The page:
Speaking of Auslander: he's content with his canning and happy to be back in editorial, where he produces such wild errors as the one where he moaned about traffic problems and claimed "city voters" rejected a bond issue in 1990 for transportation improvements. When did we annex Ajo? Actually, it was a countywide vote on a half-cent sales tax that was crushed by 61 percent to 39 percent.
SECOND WIND: New Mayor Bob Walkup and his City Council will now pay a bundle for screwing City Manager Luis Gutierrez with threats of ouster. Walkup and his pals wanted a fresh start without Luis. So Gutierrez announced his resignation last month and Walkup thought he'd have his pick, John Nachbar.
But Nachbar took the money -- $135,000 vs. $130,000 -- and the stability of a city manager's post in Overland Park, Kansas, to be near family. Gutierrez will stay until a successor is named. A city code amendment will allow him to stick with his retirement and collect the $85,000 a year while also getting his usual $130,000 in annual pay. We like it: $215,000 for a $130,000 job.
Now he should hire former County Manager Enrique Serna as his deputy. Serna is a gifted, gracious man who added private sector work to his résumé after he left county government in 1993. In a short time the Council will have an easy time naming a new manager.
CRIME COSTS: No one disputes that Sheriff Clarence Dupnik needs more cops. The ever-declining ratio of officers to population in the unincorporated areas has now hit about half the national average. But it also seems no one wants to discuss what causes the problem.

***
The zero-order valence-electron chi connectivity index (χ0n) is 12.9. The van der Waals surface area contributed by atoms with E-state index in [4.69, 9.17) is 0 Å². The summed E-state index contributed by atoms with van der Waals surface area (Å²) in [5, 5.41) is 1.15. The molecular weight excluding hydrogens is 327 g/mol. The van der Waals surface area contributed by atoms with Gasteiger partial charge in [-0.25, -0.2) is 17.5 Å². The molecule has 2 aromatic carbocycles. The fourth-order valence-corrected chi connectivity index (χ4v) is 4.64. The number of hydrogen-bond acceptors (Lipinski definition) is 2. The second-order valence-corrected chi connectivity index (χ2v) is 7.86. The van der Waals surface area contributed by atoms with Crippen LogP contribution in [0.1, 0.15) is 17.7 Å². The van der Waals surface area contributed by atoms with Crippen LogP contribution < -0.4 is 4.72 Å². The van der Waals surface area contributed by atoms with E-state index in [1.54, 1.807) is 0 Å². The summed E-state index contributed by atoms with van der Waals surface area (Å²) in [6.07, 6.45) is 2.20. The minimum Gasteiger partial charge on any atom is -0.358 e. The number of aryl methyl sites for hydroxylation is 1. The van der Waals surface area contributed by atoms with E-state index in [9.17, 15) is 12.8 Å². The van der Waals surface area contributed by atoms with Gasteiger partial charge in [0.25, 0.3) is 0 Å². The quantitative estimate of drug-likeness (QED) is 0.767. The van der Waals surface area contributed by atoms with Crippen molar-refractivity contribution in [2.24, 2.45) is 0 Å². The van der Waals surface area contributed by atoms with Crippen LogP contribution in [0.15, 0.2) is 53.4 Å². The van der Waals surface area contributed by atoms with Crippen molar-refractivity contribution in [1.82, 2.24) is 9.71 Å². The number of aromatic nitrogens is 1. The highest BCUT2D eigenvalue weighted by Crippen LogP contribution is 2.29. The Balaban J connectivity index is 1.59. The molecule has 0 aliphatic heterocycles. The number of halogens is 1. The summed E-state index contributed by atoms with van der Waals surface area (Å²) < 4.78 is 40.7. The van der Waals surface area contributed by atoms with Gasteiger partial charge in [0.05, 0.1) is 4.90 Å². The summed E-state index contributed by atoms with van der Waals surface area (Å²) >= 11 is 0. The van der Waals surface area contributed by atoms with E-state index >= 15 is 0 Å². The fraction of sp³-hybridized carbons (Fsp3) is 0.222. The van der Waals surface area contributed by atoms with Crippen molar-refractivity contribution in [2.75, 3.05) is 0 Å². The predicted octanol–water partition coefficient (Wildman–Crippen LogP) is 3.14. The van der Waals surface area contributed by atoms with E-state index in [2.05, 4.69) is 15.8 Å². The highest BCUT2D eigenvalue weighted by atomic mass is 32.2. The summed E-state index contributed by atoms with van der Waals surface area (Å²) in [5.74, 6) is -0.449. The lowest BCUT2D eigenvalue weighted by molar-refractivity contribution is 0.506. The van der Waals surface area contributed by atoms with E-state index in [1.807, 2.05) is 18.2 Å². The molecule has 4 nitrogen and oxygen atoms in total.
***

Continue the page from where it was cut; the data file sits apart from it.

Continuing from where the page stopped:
In supporting Dupnik's plea to the Board of Supervisors to cash in on a federal grant for $4.7 million, The Arizona Daily Star editorial staff (which has hardly ever seen an expenditure it didn't like) has urged the supes to cough up the measly $2.3 million in matching funds over the next three years. Where does the money comes from? That's the Board's problem, but the Star is ready to support raising the sales tax.
Well, there are a couple things both Dupnik and the Star leave out.
While both concede that the county taxpayer will eat the full cost of the new deputies after the first three years, neither disclose the full cost of their employment. Deputies do not exist in a vacuum; they require support personnel, from dispatchers to forensics techs to computer geeks. And they use equipment -- cars, radios, guns and computers.
And we expect those new deputies will be doing their job, which is busting perps. That increases a whole bunch of other costs for more corrections officers, prosecutors and even public defenders, all of whom require their own support personnel. Which will also have an impact on the budgets of the county attorney, the jail and the entire court system.
Major Marty Cramer, who's also the mayor of the Village of Casas Adobes, says that Pima County adds 20,000 new people every year, which is causing the need for more cops.
We thank Marty and Clarence for once more illustrating what we've been trying to get across to this whole damn valley: growth doesn't pay for itself.
Yes, we've already had growth. The need for more cops is real. And it will cost us a lot of money. But to myopically continue to act like growth is inevitable while subsidizing and encouraging it is irresponsible. Growth can be restrained and it can pay more of its own costs without simply raising taxes for everybody. Try instituting impact fees and reforming a pro-development tax structure. Try saying no to more rezonings and development. Try hammering the hacks in the state Legislature for some real reforms with the corrupt state Land Department. There are many options.